TSquare

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Probably the first step past the scrap-board fence every router woodworker makes is to the T-square. He (or she) glues and screws two straight-and-truc scraps together in a T-shapc. One piece, called the crossbar or the head, butts against the edge of the workpicce: the odicr. called the fence or the guide or the blade, extends at a right angle across the workpicce surface.

Router Square

T-squares are easy to make, so make yourself several different sizes. Use a little one for relatively small work, a big one for long cuts.

A ROUTtR T-SQUARE

A ROUTtR T-SQUARE

How Make Square

MOLE FOR UANCINC UP AW OUT-Of-SERVICE T-SQUARE

A LITTLE OVERHANG, UERE KEEPS TUE ROUTER "OW THE LINE AS IT LEAVES THE WORK

MOLE FOR UANCINC UP AW OUT-Of-SERVICE T-SQUARE

A LITTLE OVERHANG, UERE KEEPS TUE ROUTER "OW THE LINE AS IT LEAVES THE WORK

T-squares are easy to make, so make yourself several different sizes. Use a little one for relatively small work, a big one for long cuts.

The big advantage of die T-square is that it saves setup time. Instead of having to mark the full length of the dado, usually a single tick-mark is sufficient. So long as the fence is perpendicular to the crossbar, you can be assured that the dado will be square to the edge.

In addition, the crossbar acts as a brace, allowing you to secure the typical T-square with a single clamp. If you were to guide a router along an unadorned board fence secured with a single clamp, that damp would become a pivot. With the crossbar butted firmly against the workpicce edge, that pivoting can't happen.

The typical T-square has a fence between 30 and 36 inches long and a crossbar between 12 and 18 inches long. (See T-Squarv.) For narrow work, a smaller guide is more manageable. If you do a lot of cabinet work, make a really big T-square, and cut both case sides at one time.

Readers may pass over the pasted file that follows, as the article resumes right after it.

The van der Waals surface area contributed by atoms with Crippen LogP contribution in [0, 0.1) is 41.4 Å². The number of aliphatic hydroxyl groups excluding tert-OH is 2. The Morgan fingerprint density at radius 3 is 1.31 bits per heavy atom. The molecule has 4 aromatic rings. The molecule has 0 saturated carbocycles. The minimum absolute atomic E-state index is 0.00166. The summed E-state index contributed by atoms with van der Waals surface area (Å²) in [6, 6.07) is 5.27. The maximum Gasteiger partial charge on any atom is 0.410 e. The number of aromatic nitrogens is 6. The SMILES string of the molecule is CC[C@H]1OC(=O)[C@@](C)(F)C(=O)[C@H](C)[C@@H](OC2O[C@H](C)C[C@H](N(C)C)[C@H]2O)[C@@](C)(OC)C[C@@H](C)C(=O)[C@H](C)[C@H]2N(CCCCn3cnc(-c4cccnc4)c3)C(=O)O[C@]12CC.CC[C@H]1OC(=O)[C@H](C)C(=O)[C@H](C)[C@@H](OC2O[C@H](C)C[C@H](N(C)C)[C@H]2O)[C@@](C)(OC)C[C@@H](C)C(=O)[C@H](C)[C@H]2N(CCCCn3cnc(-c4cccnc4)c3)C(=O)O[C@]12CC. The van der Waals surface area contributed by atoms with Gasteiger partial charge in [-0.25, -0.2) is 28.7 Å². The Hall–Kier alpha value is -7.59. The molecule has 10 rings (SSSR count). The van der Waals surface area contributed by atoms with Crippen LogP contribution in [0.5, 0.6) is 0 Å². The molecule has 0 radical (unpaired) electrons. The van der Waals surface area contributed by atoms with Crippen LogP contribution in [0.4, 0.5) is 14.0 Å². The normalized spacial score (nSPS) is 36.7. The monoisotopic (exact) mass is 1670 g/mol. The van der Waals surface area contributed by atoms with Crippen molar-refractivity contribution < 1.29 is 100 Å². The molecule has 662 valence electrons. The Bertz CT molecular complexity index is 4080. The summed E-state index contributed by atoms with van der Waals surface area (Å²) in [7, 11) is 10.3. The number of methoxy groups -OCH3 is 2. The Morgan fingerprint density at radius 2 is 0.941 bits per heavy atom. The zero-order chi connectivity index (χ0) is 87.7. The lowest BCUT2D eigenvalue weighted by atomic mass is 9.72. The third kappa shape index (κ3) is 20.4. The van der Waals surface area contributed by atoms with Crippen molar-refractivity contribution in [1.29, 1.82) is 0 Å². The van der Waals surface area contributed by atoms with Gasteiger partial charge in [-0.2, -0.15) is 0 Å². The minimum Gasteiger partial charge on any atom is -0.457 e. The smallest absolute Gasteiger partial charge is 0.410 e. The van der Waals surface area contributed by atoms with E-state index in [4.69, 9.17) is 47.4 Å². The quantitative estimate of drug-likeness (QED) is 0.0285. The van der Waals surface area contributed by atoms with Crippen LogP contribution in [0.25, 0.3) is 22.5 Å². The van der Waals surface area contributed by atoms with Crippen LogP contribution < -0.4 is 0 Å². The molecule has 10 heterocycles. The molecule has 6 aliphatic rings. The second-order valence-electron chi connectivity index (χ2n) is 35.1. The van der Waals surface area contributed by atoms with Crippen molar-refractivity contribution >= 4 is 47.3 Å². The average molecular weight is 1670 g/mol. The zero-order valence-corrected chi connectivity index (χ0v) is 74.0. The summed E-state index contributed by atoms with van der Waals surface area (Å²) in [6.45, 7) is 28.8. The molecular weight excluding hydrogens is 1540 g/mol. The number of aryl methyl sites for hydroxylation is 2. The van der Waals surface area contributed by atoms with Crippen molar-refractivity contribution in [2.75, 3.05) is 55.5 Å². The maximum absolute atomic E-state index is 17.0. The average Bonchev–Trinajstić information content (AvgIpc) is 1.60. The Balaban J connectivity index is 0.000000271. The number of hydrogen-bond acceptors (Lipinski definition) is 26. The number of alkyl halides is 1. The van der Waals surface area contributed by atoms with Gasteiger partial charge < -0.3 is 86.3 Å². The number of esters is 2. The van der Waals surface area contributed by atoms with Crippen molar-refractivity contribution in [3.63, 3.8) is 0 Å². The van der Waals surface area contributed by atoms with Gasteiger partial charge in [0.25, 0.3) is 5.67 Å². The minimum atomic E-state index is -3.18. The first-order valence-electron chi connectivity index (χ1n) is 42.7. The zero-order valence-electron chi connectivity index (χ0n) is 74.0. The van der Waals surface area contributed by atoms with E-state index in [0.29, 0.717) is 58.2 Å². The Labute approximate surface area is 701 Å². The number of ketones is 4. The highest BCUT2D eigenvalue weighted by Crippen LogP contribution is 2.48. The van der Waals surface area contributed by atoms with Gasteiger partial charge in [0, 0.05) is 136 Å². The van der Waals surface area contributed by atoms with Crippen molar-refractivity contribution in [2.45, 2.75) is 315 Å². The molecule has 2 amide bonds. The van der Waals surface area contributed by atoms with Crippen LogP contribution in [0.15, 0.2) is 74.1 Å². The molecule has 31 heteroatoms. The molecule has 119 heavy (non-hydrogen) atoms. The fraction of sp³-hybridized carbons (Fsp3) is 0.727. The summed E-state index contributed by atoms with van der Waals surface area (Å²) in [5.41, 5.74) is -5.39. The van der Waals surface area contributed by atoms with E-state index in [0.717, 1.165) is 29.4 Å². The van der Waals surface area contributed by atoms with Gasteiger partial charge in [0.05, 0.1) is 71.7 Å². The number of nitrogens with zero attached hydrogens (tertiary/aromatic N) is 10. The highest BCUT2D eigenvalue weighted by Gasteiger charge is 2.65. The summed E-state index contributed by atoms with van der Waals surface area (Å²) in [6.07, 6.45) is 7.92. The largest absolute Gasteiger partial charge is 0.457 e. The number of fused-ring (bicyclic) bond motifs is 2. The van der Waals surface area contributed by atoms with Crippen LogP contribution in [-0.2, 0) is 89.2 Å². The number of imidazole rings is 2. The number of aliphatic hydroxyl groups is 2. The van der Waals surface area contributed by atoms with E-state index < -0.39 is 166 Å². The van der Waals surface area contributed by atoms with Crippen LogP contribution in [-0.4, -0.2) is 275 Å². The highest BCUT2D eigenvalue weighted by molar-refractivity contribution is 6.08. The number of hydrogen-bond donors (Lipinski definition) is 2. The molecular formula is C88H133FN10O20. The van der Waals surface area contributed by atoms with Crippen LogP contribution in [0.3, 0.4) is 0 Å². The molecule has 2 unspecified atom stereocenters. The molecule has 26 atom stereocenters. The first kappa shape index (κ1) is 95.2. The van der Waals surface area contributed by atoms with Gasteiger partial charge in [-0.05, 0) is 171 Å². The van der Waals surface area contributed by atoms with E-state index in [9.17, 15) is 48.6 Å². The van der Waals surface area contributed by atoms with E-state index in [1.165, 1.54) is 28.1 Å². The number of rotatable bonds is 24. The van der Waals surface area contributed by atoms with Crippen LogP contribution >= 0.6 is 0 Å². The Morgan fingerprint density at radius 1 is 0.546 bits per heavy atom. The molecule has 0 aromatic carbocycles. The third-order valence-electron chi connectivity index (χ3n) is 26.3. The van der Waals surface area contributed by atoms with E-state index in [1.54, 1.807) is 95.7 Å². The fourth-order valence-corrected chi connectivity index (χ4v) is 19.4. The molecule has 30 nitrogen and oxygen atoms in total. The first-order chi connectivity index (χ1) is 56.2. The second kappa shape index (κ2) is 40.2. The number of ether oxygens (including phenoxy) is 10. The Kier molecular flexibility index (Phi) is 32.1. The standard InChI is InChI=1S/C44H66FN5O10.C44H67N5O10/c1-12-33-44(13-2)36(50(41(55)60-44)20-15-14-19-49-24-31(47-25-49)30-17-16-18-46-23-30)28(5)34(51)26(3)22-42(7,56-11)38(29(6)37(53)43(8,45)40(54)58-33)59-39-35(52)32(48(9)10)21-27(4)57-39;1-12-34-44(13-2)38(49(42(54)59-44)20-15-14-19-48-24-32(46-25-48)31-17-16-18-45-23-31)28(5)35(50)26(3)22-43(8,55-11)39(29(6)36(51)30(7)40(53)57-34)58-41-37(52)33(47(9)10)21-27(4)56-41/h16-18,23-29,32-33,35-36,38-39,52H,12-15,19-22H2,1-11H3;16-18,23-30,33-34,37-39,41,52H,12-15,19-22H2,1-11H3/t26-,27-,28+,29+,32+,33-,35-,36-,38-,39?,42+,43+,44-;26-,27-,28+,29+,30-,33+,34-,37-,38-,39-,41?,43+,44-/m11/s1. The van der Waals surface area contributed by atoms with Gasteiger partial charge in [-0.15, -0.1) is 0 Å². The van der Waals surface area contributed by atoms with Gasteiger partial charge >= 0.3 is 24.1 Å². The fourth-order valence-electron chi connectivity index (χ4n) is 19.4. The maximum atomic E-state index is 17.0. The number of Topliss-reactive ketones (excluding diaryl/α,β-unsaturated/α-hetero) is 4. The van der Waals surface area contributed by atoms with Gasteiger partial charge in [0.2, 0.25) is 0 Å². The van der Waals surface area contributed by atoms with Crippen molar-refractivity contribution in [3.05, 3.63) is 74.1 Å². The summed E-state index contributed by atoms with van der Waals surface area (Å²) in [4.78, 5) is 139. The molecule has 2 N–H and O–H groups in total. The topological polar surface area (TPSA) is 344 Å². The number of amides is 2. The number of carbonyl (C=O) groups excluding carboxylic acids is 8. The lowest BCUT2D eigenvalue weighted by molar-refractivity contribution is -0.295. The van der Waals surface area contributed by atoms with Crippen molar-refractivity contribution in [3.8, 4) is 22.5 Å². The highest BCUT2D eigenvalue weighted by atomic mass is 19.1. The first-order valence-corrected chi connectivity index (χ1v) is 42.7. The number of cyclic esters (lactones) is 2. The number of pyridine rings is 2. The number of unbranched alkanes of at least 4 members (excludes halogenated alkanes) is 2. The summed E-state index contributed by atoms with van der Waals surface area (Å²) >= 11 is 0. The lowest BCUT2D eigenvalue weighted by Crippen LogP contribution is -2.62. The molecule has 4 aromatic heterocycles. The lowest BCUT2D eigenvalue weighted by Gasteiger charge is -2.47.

A lot of woodworkers make their T-squares like capital T's, which is to say without extensions. My T-squares are like lower-case i's. I

make the fencc extend 4 to 6 inches beyond the crossbar to steady the router as it exits a cut. This is particularly useful with big routers and those with straight-edged or oversized baseplates.

You can make a T square from straight, defcct-frce hardwood scrap, but I alwa)^ use plywood for the fence, if not for the crossbar. Plywood is strong and stable. Half-inch material is satisfactory for the typical fence, in my experience, but by all means use ft-inch material if you are concerned about deflection. The crossbar should be Winch stock. When you cut the fence and the crossbar, be sure the edges are perfectly parallel.

Glue and clamp the pieces together, and check to be sure they are exactly square. An out-of-square T isn't a jig, it's scrap. When the glue dries, drill pilot holes and drive a few screws of the appropriate length to reinforce the glue joint.

Every T-square I've seen has notches routed in the crossbar. There seem to be two schools of thought here.